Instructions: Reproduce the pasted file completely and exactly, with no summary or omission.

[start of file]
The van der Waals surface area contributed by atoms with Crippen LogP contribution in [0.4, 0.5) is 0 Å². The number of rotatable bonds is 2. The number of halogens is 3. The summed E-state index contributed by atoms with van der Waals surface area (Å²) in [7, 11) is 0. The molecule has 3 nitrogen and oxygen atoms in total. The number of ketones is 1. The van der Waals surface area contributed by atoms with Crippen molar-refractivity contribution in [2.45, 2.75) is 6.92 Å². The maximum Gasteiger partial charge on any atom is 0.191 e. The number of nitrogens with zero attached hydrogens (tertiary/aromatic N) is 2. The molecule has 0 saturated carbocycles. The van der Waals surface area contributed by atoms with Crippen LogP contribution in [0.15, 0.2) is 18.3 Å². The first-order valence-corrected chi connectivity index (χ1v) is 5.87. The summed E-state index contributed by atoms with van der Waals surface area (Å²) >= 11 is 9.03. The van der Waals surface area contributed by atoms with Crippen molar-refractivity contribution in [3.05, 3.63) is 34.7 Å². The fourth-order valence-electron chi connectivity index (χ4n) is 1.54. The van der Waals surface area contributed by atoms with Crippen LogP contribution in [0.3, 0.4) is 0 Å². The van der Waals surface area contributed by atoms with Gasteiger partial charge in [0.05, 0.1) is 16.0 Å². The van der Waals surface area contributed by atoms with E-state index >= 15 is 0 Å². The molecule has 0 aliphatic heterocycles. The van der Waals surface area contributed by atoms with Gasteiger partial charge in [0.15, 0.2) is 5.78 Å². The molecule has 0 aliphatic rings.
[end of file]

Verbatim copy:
The van der Waals surface area contributed by atoms with Crippen LogP contribution in [0.4, 0.5) is 0 Å². The number of rotatable bonds is 2. The number of halogens is 3. The summed E-state index contributed by atoms with van der Waals surface area (Å²) in [7, 11) is 0. The molecule has 3 nitrogen and oxygen atoms in total. The number of ketones is 1. The van der Waals surface area contributed by atoms with Crippen molar-refractivity contribution in [2.45, 2.75) is 6.92 Å². The maximum Gasteiger partial charge on any atom is 0.191 e. The number of nitrogens with zero attached hydrogens (tertiary/aromatic N) is 2. The molecule has 0 saturated carbocycles. The van der Waals surface area contributed by atoms with Crippen LogP contribution in [0.15, 0.2) is 18.3 Å². The first-order valence-corrected chi connectivity index (χ1v) is 5.87. The summed E-state index contributed by atoms with van der Waals surface area (Å²) >= 11 is 9.03. The van der Waals surface area contributed by atoms with Crippen molar-refractivity contribution in [3.05, 3.63) is 34.7 Å². The fourth-order valence-electron chi connectivity index (χ4n) is 1.54. The van der Waals surface area contributed by atoms with Crippen LogP contribution in [0.3, 0.4) is 0 Å². The van der Waals surface area contributed by atoms with Gasteiger partial charge in [0.05, 0.1) is 16.0 Å². The van der Waals surface area contributed by atoms with E-state index >= 15 is 0 Å². The molecule has 0 aliphatic heterocycles. The van der Waals surface area contributed by atoms with Gasteiger partial charge in [0.15, 0.2) is 5.78 Å². The molecule has 0 aliphatic rings.